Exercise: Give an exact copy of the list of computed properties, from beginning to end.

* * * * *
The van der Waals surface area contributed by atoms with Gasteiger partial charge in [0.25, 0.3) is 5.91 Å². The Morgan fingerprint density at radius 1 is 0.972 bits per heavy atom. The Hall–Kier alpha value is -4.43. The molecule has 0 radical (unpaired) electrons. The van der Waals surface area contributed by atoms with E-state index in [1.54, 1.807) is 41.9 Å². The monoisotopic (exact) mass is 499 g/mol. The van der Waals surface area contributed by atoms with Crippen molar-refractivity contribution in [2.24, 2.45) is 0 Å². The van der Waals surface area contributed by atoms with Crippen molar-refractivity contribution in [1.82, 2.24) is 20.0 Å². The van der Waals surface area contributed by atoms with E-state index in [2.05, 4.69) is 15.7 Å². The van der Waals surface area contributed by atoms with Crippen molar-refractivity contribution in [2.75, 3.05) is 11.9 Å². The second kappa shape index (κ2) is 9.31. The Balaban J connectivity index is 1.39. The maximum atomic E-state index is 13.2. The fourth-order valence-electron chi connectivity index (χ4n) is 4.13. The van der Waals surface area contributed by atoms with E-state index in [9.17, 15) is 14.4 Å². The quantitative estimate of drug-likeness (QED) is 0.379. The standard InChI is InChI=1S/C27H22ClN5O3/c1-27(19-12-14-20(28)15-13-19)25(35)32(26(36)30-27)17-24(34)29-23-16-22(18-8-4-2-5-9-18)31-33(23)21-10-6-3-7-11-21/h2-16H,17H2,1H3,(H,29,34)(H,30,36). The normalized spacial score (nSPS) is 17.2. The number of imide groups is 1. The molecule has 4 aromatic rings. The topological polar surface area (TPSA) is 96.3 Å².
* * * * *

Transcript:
The van der Waals surface area contributed by atoms with Gasteiger partial charge in [0.25, 0.3) is 5.91 Å². The Morgan fingerprint density at radius 1 is 0.972 bits per heavy atom. The Hall–Kier alpha value is -4.43. The molecule has 0 radical (unpaired) electrons. The van der Waals surface area contributed by atoms with E-state index in [1.54, 1.807) is 41.9 Å². The monoisotopic (exact) mass is 499 g/mol. The van der Waals surface area contributed by atoms with Crippen molar-refractivity contribution in [2.24, 2.45) is 0 Å². The van der Waals surface area contributed by atoms with Crippen molar-refractivity contribution in [1.82, 2.24) is 20.0 Å². The van der Waals surface area contributed by atoms with E-state index in [2.05, 4.69) is 15.7 Å². The van der Waals surface area contributed by atoms with Crippen molar-refractivity contribution in [2.75, 3.05) is 11.9 Å². The second kappa shape index (κ2) is 9.31. The Balaban J connectivity index is 1.39. The maximum atomic E-state index is 13.2. The fourth-order valence-electron chi connectivity index (χ4n) is 4.13. The van der Waals surface area contributed by atoms with E-state index in [9.17, 15) is 14.4 Å². The quantitative estimate of drug-likeness (QED) is 0.379. The standard InChI is InChI=1S/C27H22ClN5O3/c1-27(19-12-14-20(28)15-13-19)25(35)32(26(36)30-27)17-24(34)29-23-16-22(18-8-4-2-5-9-18)31-33(23)21-10-6-3-7-11-21/h2-16H,17H2,1H3,(H,29,34)(H,30,36). The normalized spacial score (nSPS) is 17.2. The number of imide groups is 1. The molecule has 4 aromatic rings. The topological polar surface area (TPSA) is 96.3 Å².